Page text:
We observed a reasonably high level of ‘bleaching’ at the default brightness and contrast settings. Instead of using the Windows 7 calibration images (which rely on a distinction between black and white); we observed familiar desktop backgrounds and a set of icons and adjusted the settings via the OSD to try and reduce the washed out appearance. No amount of adjustment gave particularly pleasing results – in the end we stuck with ‘82’ brightness and ‘50’ contrast. This was still a significant improvement over the default setting though so progress nonetheless. The exact nature of the problem became readily apparent when we adjusted the gamma slider in the Windows 7 calibration tool – it was far, far too high on the ST2320L by default. By lowering the gamma slider to about 1/3 of the way from the bottom and using our already revised contrast and brightness settings the bleaching was significantly reduced. This was no magic wand though – the overall image now appeared fairly dull, particularly towards the top of the screen. Despite this whites were still overly intense and there were elements of bleaching – but we didn’t dwell on this too much as games and movies tend to ignore the ICC/ICM profiles that calibration procedures set up anyway.




Dell claims the usual 250 cd/m2 typical luminance and 1000:1 static contrast ratio which we have no reason to doubt – but nonetheless we will assess these claims using our testing methods. Not one to be left behind on the insane and frankly ludicrous figures game, Dell states a phenomenal 8m:1 dynamic contrast ratio. When dynamic contrast is enabled the backlight intensity is varied depending on the level of black and white (dark and light) on the screen. This means that the backlight would be turned off (or very close to it) if an entirely black screen was to be displayed whereas the backlight would turn onto maximum brightness in an entirely white scene. The resulting “dynamic” contrast ratio is therefore very high but only using a setting that is impractical for most applications.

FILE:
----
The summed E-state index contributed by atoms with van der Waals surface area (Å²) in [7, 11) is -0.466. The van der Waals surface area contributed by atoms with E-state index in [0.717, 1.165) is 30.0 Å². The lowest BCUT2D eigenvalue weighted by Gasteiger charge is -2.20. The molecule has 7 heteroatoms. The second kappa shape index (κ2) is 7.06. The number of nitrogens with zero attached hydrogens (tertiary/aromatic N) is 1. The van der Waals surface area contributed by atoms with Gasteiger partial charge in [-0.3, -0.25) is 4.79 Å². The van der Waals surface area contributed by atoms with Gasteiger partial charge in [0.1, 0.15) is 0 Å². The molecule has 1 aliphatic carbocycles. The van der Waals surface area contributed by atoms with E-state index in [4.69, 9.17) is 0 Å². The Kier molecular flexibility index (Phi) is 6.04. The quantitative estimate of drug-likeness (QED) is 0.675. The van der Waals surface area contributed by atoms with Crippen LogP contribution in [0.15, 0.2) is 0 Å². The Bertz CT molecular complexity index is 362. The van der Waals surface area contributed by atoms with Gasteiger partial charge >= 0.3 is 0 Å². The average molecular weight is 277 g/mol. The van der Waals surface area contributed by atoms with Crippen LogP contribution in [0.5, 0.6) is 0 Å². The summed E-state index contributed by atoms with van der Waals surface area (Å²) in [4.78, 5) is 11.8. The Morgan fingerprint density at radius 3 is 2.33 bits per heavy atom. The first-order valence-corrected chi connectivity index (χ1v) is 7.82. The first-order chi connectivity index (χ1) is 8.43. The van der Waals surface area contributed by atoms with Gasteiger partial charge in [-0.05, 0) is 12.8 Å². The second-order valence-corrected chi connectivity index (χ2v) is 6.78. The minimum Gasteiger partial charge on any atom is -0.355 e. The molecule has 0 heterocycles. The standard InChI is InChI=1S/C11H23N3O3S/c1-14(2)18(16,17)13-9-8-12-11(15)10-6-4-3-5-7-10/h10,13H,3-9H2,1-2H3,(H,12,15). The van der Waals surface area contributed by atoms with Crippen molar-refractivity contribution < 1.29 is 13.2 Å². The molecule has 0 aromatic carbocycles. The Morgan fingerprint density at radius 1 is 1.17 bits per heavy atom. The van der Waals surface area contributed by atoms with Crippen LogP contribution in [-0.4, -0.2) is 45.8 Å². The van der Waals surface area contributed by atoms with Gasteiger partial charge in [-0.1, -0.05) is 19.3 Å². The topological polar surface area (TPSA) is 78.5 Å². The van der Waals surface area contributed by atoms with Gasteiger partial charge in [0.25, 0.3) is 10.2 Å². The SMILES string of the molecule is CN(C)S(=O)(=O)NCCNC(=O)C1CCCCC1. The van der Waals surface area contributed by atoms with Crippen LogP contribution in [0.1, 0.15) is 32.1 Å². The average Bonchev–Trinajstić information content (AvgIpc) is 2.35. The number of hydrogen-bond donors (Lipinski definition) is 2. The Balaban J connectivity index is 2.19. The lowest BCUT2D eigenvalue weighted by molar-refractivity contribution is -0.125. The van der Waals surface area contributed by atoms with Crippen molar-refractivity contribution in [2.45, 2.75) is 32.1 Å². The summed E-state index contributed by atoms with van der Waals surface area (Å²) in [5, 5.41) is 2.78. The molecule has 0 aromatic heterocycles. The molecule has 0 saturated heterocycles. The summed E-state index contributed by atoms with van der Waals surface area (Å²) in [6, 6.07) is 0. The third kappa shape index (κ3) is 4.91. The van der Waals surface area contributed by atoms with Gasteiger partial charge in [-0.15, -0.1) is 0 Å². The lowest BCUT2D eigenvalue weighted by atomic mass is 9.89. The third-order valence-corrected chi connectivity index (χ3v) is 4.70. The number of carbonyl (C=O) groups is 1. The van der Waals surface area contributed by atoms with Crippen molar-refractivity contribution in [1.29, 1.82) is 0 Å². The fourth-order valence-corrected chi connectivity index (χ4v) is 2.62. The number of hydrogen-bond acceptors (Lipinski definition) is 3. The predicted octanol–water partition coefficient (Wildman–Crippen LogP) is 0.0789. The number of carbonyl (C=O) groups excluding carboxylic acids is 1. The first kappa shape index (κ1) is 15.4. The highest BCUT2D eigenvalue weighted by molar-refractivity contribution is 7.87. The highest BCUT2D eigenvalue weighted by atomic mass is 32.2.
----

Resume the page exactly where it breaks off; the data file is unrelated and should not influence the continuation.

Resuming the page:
To put Dell’s claims to the test we measured the luminance of an entirely white image, an entirely black image and the resulting contrast ratio using various settings. The table below shows these results with significant results highlighted in blue and discussed in the proceeding section. Unless otherwise stated assume a contrast level of 100%.

Monitor profile White luminance (cd/m2) Black luminance (cd/m2) Contrast ratio (x:1)
Standard, 100% brightness
319 1.04 307
Standard, 80% brightness
284 0.97 293
Standard, 60% brightness 242 0.92 263
Standard, 40% brightness
199 0.78 255
Standard, 20% brightness
158 0.58 272
Standard, 0% brightness
117 0.4 293
Standard (ICC profile used), 82% brightness, 50% contrast
131 0.88 149
Standard (ICC profile not used), 82% brightness, 50% contrast 132 0.96 138
Multimedia, 82% brightness
272 0.95 286
Game, 82% brightness
273 0.95 287
Warm, 82% brightness
286 0.98 291
Cool, 82% brightness
288 0.98 294
Dynamic Contrast
324 1.09 297

From the table above, you can see that Dell’s stated 1000:1 static contrast ratio was unachievable using any settings. The closest we came was at 100% brightness, achieving a rather meagre 307:1 contrast ratio. The image itself was appalling at this setting. Blacks looked purple due partly to fairly significant backlight bleedthrough issues at both the top and bottom of the monitor. The bottom right corner in particular suffered from a ‘spotlighting’ effect due to the bleedthrough. When considering ‘normal images’ the very bad gamma issues that we discussed previously meant that the whole screen looked completely bleached using this setting with excessive amounts of white throughout. Although the white luminance was only recorded as 319 cd/m2; the sheer amount of it on the screen and relative intensity makes the screen very difficult to look at. The stated typical luminance of 250 cd/m2 is quite believable at this setting but there’s nothing typical about the blinding mess you see on the screen.

Under standard settings achieving anything resembling deep black involved lowering the brightness right down to 0%. At this setting blacks looked reasonably deep in the screenfill although minor excess backlight bleed-through could still be seen at the bottom edge of the monitor. Despite the low white luminance value of 117 the sheer extent of the bleaching and excessive amount of white on the screen made the monitor difficult to look at. The ST2320L was obviously never supposed to run at 100% contrast – even the surprisingly low contrast ratios are artificially inflated by this’ unrealistic’ setting and the 1000:1 stated static contrast ratio is a distant dream. By applying our ICC profile and adjusting contrast and brightness levels accordingly the screen was bearable to look at but the luminance and contrast ratio suffered; we recorded quite shocking sub-200:1 values.

Much to our dismay (read: pleasure) the dynamic contrast function didn’t seem to work at all. We enabled game mode and made sure the setting was switched on in the same way as on other Dell UltraSharp monitors we’ve reviewed and then presented the ST2320L with a black screen. The backlight didn’t seem to dim at all. A Dynamic Contrast ratio of 297:1 doesn’t sound quite as appealing as the stated 8m:1 does it?